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How to Manage Reluctant Employees in Covid Times

Over the past year employers have found themselves asking employees to undertake a wide range of new things as a result of Covid-19, from regular sanitising to going on furlough leave – which let’s not forget, a year ago most people had never heard of!

Based on anecdotal evidence from employers who work with View HR, the vast majority of employees have been very understanding of the need for flexibility in these challenging times.  However, in some cases, employees have been reluctant to do as their employer asks.  This can happen in a range of situations, such as:

  • Not wanting to return to the workplace after a period of furlough leave or working from home;
  • Refusing to undertake alternative duties (a topic covered in another one of our recent blogs);
  • Ignoring government advice and related company policies around social distancing;
  • Refusing to wear PPE, including face masks;
  • Other personal reasons (which need exploring).

When you are an employer and are working hard to protect jobs, it can be easy to assume that a reluctant employee may just be being “difficult”.  However, it may be that the employee has a valid reason for their objections.  For example, if an employee is expressing concerns about returning from furlough, it may be that they have an underlying health condition which means that they should be shielding (and if they have had a recent diagnosis, they may not have been required to shield in the first lockdown) or perhaps they are home-schooling.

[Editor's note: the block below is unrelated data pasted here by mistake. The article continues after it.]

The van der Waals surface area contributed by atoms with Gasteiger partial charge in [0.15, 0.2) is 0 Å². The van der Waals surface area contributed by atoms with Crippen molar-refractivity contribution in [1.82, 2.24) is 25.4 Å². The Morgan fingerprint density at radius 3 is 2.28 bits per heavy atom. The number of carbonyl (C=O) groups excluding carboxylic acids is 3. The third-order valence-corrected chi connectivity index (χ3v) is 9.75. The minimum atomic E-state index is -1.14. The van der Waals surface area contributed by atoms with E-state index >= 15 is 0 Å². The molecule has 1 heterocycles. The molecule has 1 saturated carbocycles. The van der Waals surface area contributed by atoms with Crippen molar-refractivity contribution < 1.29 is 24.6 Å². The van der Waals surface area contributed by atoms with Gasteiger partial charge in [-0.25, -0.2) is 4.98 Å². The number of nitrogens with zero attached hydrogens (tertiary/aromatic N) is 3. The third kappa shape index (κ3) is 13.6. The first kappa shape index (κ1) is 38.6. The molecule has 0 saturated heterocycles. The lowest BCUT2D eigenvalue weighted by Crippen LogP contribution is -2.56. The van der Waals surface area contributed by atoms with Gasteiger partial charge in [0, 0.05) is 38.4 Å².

As such, if an employee expresses a concern about (or even refuses) a request, the first step is to discuss with them the reasons for this.  Any conversations of this nature should be undertaken in a sensitive and supportive manner, and in a private setting as the employee may wish to discuss personal information with you.

However, in some cases the situation may be less clear-cut than the example above.  For example, the current guidance on shielding does not apply to those who live with somebody else who is extremely clinically vulnerable.  As such, those individuals can continue to attend work if they cannot work from home, and their employer may need them to be at work.  But it is nonetheless understandable that these people will want to try and minimise the risk to their loved one at home.  In situations of this nature, a discussion about health and safety precautions applicable to that employee in their role, which provides them with an opportunity to ask questions and make suggestions, may be beneficial.

Do also be open to working with employees to identify flexible solutions.  For example, with schools closed, parents may find themselves unable to work full-time (from home or otherwise), however, it may be that they would be able to undertake some part-time work under the flexible furlough scheme.  It should also be remembered that even though this is not the first lockdown, it is still not an easy time for many, and their mental health and motivation may be suffering.  Our blog last week considers employee motivation, and we have further blogs on employee wellbeing coming up over the next few weeks.

However, there may also be situations when an employee’s refusal to follow an instruction could become a disciplinary matter.  For example, if an employee refuses to wear a face mask when required, because of personal preference rather than because they have a valid medical exemption, this may constitute insubordination.  Again, an initial discussion to understand the reasons is the first step that should be taken before considering any disciplinary sanctions, however.

If you are an employer with a reluctant employee, and would like some support or advice on how to address this, please contact a member of the View HR team for an initial discussion.